A dual diagnosis for addiction and borderline personality disorder can be an immense challenge when it comes to treating both conditions successfully. People with BPD have a much higher risk of substance abuse as well, they are impulsive and prone to mood swings and rages, and they are often highly unstable. Many studies show that more than half of the people who are diagnosed with BPD also have substance abuse problems, and some studies put the rate of these co-occurring disorders as high as 70%. Patients with this type of dual diagnosis can be especially difficult and challenging to treat because of the various symptoms and the impulsivity that these individuals exhibit. Many people with addiction and BPD can be resistant to treatment even though the research shows that the longer these individuals are in treatment the better the outcome will be.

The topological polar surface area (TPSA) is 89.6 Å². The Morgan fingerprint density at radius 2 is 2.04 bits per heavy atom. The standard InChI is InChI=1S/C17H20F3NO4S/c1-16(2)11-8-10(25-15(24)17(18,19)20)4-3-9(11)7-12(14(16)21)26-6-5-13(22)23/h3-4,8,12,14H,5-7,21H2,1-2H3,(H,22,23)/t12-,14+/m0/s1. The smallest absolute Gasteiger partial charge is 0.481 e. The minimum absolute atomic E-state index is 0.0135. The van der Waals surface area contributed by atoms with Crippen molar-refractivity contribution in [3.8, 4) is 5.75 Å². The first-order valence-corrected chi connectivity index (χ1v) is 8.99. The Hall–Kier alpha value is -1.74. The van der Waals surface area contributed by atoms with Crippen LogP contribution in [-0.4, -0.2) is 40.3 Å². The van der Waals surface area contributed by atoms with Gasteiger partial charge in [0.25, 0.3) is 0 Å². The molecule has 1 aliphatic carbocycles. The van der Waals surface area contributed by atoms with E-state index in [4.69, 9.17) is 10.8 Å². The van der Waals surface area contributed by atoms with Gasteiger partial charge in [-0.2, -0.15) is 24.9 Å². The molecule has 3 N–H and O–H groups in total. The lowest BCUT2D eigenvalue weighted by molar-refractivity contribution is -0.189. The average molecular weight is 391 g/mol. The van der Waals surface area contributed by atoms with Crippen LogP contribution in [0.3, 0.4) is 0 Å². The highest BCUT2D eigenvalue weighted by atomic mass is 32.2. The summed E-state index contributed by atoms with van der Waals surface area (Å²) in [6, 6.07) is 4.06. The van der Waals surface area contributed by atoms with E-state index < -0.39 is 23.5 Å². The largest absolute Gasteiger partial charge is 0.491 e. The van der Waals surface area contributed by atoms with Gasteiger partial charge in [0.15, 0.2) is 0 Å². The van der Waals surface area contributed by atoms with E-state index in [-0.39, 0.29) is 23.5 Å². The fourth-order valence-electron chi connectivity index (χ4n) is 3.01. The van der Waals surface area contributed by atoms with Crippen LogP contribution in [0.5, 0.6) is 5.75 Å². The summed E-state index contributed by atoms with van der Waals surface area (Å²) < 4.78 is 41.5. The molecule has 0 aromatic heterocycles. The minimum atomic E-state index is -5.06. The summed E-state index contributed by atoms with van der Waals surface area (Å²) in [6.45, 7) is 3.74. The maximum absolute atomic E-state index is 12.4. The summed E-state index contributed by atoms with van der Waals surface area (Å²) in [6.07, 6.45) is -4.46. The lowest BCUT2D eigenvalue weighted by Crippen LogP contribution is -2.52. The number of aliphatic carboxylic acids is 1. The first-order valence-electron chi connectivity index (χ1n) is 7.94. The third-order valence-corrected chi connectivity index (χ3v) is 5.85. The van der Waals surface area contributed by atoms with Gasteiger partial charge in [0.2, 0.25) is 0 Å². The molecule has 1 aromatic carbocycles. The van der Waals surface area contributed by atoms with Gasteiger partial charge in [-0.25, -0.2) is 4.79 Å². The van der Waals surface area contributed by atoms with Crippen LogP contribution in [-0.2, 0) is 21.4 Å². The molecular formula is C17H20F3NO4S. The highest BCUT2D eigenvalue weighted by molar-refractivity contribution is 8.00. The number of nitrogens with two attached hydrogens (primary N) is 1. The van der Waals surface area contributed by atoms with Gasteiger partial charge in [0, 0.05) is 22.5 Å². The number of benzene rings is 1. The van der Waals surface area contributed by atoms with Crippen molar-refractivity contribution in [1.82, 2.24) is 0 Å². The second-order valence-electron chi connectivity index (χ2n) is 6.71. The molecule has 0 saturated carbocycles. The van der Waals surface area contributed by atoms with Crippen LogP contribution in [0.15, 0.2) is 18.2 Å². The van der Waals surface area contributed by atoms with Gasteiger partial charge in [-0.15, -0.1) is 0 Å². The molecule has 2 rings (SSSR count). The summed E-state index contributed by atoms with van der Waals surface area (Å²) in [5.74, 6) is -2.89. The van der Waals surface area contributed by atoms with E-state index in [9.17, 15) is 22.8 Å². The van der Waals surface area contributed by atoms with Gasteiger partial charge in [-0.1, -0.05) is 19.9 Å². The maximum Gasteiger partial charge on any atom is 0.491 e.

Another big challenge when it comes to treating people who have both borderline personality disorder and addiction is establishing a healthy and positive client therapist relationship. People with BPD can see the therapist as someone helpful and a great source of support but this can change very quickly. As soon as the patient feels criticized, rejected, or disapproval in any form the therapist can be viewed as an enemy. This often leads to missing therapy appointments or even discontinuing therapy completely. This cycle can be just as frustrating for the therapist as it can be for the patient. People with this type of dual diagnosis typically engage in dysfunctional relationships and they have higher than normal relapse rates, and both of these issues can also pose serious challenges during therapy.